I’m thinking about switching my 4-month-old puppy to raw feeding. But is a raw diet for puppies suitable, and does it provide enough support as they grow?
Moving a puppy onto a raw diet is a very common concern among vets and pet parents, as they are concerned it may lack calcium for growth or provide enough protein, in addition to other essential nutrients. However, you can certainly make the switch. What’s critical is to ensure you’re feeding the right diet. Sadly, not all raw diets are created equal, and some may not be appropriate for your puppy.
Certain vets will suggest waiting until a puppy is 6 months old before switching to a raw diet, but you do not need to hold off if you’re buying from a reputable supplier who can provide appropriate food for their life stage.
I recommend starting with a raw mince formulated with puppies in mind, as it will typically have finer bone content and will be easier on smaller breeds’ digestive systems. As a guide, we can look at what an 8-week old pup would have eaten in the wild pre-domestication. At this stage, a puppy definitely wouldn’t be hunting. Instead, they’d be eating the food their mother chewed and regurgitated for the litter. They’d also be playing, snuffling around, and investigating the carcass remains as their teeth came in and the desire to chew fired up. We can learn from and, to a certain degree, replicate this diet when feeding today’s puppies, hence starting with a raw mince.
The best raw diet for puppies will also be complete and balanced, designed to stimulate healthy growth and development. If you are unsure whether a company provides a complete raw diet for puppies, ask them! A good company should be happy to answer any questions they get on their food.
Transitioning to a raw diet for puppies
There are 2 ways to shift to a raw diet for puppies:
1. A straight swap
If you’re feeling brave, you can safely make the swap right away to a raw diet for puppies in mince form, kicking off a new day with their new raw diet.
2. A gentle transition
Want to take things more slowly? Hug’s raw puppy food is the ideal introduction to a raw diet. Unlike most puppy foods, it’s cookable, so you can gently acclimatise your pup to raw food by adding it cooked to their kibble. (I do not recommend cooking any type of raw that contains bone). Likewise, while fresh veggies and raw meat tend to be a hit, some pooches may be resistant to change or have health concerns that need factoring in, such as digestive issues. In cases such as these, we recommend a gradual transition to a raw diet.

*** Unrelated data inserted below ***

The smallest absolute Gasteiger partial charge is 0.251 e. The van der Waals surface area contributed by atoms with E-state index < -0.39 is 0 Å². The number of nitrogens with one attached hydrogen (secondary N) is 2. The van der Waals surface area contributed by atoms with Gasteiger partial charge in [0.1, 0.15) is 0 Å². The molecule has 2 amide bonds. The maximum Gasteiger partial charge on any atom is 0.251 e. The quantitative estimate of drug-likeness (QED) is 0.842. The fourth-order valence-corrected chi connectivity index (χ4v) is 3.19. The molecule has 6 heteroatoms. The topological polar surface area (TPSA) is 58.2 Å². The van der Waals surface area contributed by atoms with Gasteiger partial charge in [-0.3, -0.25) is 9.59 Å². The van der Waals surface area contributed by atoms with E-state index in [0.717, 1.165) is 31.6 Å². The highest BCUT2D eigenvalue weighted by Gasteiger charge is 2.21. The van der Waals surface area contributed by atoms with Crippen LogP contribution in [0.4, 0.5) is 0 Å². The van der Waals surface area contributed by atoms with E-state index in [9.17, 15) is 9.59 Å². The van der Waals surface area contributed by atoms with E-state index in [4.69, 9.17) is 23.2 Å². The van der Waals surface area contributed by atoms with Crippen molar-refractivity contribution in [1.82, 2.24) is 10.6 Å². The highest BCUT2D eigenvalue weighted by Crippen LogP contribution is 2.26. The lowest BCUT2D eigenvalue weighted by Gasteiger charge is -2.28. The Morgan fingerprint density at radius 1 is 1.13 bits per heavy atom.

Begin by feeding half of their morning meal as cooked Hug mince. If all is well the following morning, feed the whole morning meal as cooked mince.
After you have shifted your pup to a raw diet, their poop should become firmer, and there will be less of it. If your young’un is a little more sensitive to change and passes softer stools, pause at just one cooked meal or half-cooked meal per day until they’re passing solid stools. From here, wait a day or two, then gradually replace their second meal of the day with cooked mince until you are serving both meals cooked.
At this stage, if you’re happy cooking the food, continue doing so. Alternatively, you can reduce cooking time over a week until you’re serving the food entirely raw. Once your pooch is eating their meals 100% raw, you can switch to traditional raw with bone or stay on the cookable raw puppy food.
Formulating your own raw diet for puppies requires specialist knowledge, especially for those with large or tiny breeds. Rather than going DIY, I recommend consulting a nutritionist or professional for a plan, as things can easily go wrong. You also need to be careful of certain types of bones with puppies until they have all of their adult teeth, so this can restrict available options when DIY feeding in the early months.
The focus needs to be on delivering a bone content of approximately 10%, in addition to ensuring that meals are calorie-dense enough to meet energy and growth requirements. Like I mentioned before, not all diets are created equal, and regardless of the type of food you wish to feed, a poor and imbalanced diet can cause lots of problems!
How much should I feed my puppy?
Unsurprisingly, puppies expend a lot more energy than adult dogs as their bodies and minds continuously grow and develop. Due to this, they need a lot more food, up to around 6-8 months of age. Once they’ve reached adult size, they can drop down to a daily allowance of roughly 2-3% of their body weight.
Although it may seem like quite a lot of food when switching your puppy to a raw diet (especially if you previously fed dry food), it is needed!
I hope this helps and your pup enjoys their new raw lifestyle!